Harris Stowe Lawsuit

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A Lawsuit Against Harris Stowe

If you were to read a recent article on the internet by a law firm who specialises in sexual harassment and other lawsuits, you would find an interesting piece of information. The author of this article is filing a lawsuit against a prominent personality, because the plaintiff has been harassed and endured extreme emotional distress as a result of that person’s conduct. The victim filed the lawsuit after learning of the conduct from another source. The source had told the plaintiff that the harasser was a prominent attorney and a well-known celebrity. The source further stated that the celebrity in question was “floating around” and had “done a lot of questionable things.” Now, here is where the problem arises.

Harris Stowe Lawsuit

Assuming the accuracy of the article and assuming that the plaintiff provided accurate information when it was provided to the media, the question becomes whether or not the statements made in the article constitute negligence on the part of the defendant? If there are statements in an article that are found to be untrue or misleading, are they actionable? As a matter of law, if the statements in question constitute negligence on the part of the defendant (or if the plaintiff was engaged in some kind of intentional misconduct towards the plaintiff), then those statements may constitute actionable harm.

In a related case, there were two attorneys who were engaging in a sexual harassment case.

One attorney was telling a female attorney that her client had been sexually harassed by her ex-boyfriend. The second attorney was telling the same attorney that his client was dating a man with whom she had been involved in a sexual affair. The first attorney did not state that the plaintiff had actually been subjected to any wrongdoing, nor did he indicate that he had any knowledge that the plaintiff’s sexual relationship with the man was improper. Consequently, the second lawsuit was brought against him.

It should be noted that in both instances, there were statements that should have been identified as being false or otherwise misleading. In one instance, the attorney may have said that the plaintiff’s sexual relationship with the man from the firm was approved by the firm’s HR department. In another case, the attorney may have said that the case was settled due to financial reasons. However, neither of these statements was made explicitly or materially false. Therefore, those statements may have actually been accurate and legally accurate.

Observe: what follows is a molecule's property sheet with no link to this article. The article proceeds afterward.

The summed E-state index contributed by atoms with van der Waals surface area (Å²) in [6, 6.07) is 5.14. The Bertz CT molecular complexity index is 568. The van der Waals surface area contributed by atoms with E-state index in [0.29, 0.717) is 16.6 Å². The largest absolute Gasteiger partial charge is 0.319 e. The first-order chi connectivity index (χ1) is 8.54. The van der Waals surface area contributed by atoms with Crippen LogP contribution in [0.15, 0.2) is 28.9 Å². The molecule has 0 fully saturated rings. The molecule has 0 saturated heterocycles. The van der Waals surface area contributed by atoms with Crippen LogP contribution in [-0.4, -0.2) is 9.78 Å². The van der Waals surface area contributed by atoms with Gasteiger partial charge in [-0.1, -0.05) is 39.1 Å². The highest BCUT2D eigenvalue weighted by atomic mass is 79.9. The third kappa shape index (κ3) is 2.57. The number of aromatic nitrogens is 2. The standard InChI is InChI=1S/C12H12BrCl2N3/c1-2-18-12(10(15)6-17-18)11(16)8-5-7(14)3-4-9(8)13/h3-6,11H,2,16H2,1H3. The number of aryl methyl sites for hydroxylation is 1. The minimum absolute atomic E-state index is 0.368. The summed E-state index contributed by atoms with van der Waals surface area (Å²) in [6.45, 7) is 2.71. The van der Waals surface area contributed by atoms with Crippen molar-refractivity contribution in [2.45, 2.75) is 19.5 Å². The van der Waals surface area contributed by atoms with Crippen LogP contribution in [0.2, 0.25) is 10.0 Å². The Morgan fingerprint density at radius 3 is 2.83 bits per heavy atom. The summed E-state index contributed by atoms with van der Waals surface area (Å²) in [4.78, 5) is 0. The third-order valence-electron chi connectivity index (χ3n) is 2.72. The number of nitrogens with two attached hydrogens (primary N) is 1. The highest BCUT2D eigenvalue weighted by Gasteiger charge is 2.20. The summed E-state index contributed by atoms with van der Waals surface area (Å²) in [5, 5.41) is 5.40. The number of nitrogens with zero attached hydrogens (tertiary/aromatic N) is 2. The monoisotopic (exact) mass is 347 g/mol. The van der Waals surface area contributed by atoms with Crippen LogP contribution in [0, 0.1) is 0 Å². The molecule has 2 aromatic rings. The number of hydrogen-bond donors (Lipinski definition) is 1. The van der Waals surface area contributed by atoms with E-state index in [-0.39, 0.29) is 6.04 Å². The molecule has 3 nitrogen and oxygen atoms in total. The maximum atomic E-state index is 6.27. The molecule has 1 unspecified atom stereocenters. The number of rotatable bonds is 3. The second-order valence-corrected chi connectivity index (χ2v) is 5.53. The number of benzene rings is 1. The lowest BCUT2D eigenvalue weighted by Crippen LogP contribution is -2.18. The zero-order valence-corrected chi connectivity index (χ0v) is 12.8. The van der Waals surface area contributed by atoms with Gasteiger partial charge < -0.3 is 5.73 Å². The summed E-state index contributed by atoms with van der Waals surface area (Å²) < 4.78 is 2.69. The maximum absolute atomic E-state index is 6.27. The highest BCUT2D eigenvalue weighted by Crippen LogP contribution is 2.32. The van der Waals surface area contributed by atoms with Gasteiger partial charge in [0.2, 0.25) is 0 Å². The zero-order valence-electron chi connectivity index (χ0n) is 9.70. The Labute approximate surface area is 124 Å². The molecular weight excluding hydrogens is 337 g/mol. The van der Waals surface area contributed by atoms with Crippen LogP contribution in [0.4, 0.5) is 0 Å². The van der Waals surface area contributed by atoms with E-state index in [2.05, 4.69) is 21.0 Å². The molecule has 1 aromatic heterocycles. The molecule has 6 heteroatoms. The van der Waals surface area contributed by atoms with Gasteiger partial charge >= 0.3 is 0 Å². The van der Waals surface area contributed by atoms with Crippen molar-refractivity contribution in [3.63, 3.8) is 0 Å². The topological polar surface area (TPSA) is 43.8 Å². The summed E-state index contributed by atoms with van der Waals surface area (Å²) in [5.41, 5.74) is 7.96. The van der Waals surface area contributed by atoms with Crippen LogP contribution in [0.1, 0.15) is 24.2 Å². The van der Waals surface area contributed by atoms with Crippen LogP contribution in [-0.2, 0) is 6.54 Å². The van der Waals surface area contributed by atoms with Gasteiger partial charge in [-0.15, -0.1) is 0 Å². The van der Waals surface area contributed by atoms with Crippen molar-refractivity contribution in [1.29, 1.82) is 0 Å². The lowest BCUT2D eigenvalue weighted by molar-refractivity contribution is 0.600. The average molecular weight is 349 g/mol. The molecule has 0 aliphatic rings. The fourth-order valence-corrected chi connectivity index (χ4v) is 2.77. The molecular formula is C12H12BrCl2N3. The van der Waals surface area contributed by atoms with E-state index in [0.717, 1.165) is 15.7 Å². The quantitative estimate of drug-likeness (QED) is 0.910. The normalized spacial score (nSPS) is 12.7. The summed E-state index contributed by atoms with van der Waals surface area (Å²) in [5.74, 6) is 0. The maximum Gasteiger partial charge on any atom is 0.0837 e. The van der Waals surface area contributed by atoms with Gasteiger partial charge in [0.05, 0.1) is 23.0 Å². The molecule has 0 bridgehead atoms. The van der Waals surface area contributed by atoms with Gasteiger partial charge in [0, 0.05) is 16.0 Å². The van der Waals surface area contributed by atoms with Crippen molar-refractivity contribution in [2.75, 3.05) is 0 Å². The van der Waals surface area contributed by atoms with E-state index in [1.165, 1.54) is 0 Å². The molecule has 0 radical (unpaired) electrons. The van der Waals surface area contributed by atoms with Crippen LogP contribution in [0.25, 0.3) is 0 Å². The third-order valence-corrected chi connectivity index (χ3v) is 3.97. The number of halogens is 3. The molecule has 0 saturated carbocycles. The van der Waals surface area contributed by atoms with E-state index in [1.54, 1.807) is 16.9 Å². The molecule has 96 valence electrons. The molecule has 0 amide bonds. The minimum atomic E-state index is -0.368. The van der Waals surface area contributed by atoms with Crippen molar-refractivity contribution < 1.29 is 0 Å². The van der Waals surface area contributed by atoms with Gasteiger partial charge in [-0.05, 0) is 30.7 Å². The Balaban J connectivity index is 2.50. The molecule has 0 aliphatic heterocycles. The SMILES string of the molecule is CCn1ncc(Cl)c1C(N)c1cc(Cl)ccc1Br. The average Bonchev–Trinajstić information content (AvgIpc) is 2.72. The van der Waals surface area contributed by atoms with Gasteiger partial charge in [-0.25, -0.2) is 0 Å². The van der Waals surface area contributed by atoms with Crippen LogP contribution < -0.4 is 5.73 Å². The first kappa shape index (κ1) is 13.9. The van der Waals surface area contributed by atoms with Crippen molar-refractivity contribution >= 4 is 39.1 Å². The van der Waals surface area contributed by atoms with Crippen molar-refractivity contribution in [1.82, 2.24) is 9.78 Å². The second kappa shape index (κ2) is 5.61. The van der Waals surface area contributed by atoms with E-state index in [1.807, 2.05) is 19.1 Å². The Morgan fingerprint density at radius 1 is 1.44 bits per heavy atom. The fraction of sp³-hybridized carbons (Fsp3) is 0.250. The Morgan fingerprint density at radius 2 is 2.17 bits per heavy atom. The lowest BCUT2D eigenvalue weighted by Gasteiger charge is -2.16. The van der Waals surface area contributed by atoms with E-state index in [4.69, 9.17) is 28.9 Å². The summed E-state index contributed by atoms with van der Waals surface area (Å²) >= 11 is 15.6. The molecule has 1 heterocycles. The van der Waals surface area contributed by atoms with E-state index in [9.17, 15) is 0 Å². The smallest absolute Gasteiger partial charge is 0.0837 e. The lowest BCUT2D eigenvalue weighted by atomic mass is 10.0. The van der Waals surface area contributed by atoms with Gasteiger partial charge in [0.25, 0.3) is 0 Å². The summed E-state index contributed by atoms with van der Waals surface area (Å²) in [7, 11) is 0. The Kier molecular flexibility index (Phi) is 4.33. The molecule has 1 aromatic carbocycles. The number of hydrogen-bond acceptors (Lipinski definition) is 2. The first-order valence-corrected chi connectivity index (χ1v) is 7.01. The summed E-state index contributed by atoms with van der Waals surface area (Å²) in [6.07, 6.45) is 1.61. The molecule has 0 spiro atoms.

Now, let me turn to the specific language of the Stowe lawsuit.

At issue here is a claim for defamation of character. This claim refers to a breach of a person’s reputation in the community. Simply put, the plaintiff had alleged in his complaint that defendant had made a number of statements about him, which were untrue. That conduct may have actually caused harm or damage to plaintiff.

In the case of the second lawsuit mentioned above, plaintiff did file a complaint with the court denying liability.

However, the complaint was later enjoined by the judge from naming the defendants individually and from naming any more than three of them. plaintiff then filed another lawsuit against defendant. The complaint herein (and the second lawsuit) are part of the complaint in this case. Thus, they may well support the proposition that defendants breached their contractual duty to exercise care in dealing with plaintiff and thus may have also violated the law.

It is noteworthy that both lawsuits were ultimately “dismissed without prejudice.”

This simply means that the case was dismissed for want of subject matter. A case dismissed without prejudice essentially means that the court has no further case to determine regarding the parties. (In other words, there is no chance that the defendants will be able to win on the complaint.)

Assuming that defendants did violate the statute of limitations, there is still an argument as to whether or not the court should allow this breach of contract to result in a judgment against defendants. There are a number of issues that are unique to the facts of this case. They include (but I am not saying all of them are necessarily unique to this case): whether there was a breach of express or implied warranty; whether there was a contractual or equitable duty owed; and whether any harm resulted from the breach of this duty. There are also issues of negligence and damages. In my opinion, a review of this case is in order.

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